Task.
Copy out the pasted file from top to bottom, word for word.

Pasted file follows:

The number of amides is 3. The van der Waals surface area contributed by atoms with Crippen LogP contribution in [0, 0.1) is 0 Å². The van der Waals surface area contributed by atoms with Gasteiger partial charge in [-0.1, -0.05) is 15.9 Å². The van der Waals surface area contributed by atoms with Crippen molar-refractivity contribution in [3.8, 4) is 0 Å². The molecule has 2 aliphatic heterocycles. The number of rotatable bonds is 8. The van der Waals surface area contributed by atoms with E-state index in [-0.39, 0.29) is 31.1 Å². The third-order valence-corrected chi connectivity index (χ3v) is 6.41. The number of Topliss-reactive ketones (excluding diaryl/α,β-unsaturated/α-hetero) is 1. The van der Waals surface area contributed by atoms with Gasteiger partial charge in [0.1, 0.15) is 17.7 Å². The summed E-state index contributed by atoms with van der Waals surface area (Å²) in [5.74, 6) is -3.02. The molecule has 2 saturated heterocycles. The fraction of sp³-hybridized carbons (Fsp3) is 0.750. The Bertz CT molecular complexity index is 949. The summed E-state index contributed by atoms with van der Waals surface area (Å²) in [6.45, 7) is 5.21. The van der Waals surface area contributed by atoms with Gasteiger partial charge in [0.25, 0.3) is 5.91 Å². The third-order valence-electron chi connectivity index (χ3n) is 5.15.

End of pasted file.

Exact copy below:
The number of amides is 3. The van der Waals surface area contributed by atoms with Crippen LogP contribution in [0, 0.1) is 0 Å². The van der Waals surface area contributed by atoms with Gasteiger partial charge in [-0.1, -0.05) is 15.9 Å². The van der Waals surface area contributed by atoms with Crippen molar-refractivity contribution in [3.8, 4) is 0 Å². The molecule has 2 aliphatic heterocycles. The number of rotatable bonds is 8. The van der Waals surface area contributed by atoms with E-state index in [-0.39, 0.29) is 31.1 Å². The third-order valence-corrected chi connectivity index (χ3v) is 6.41. The number of Topliss-reactive ketones (excluding diaryl/α,β-unsaturated/α-hetero) is 1. The van der Waals surface area contributed by atoms with Gasteiger partial charge in [0.1, 0.15) is 17.7 Å². The summed E-state index contributed by atoms with van der Waals surface area (Å²) in [5.74, 6) is -3.02. The molecule has 2 saturated heterocycles. The fraction of sp³-hybridized carbons (Fsp3) is 0.750. The Bertz CT molecular complexity index is 949. The summed E-state index contributed by atoms with van der Waals surface area (Å²) in [6.45, 7) is 5.21. The van der Waals surface area contributed by atoms with Gasteiger partial charge in [0.25, 0.3) is 5.91 Å². The third-order valence-electron chi connectivity index (χ3n) is 5.15.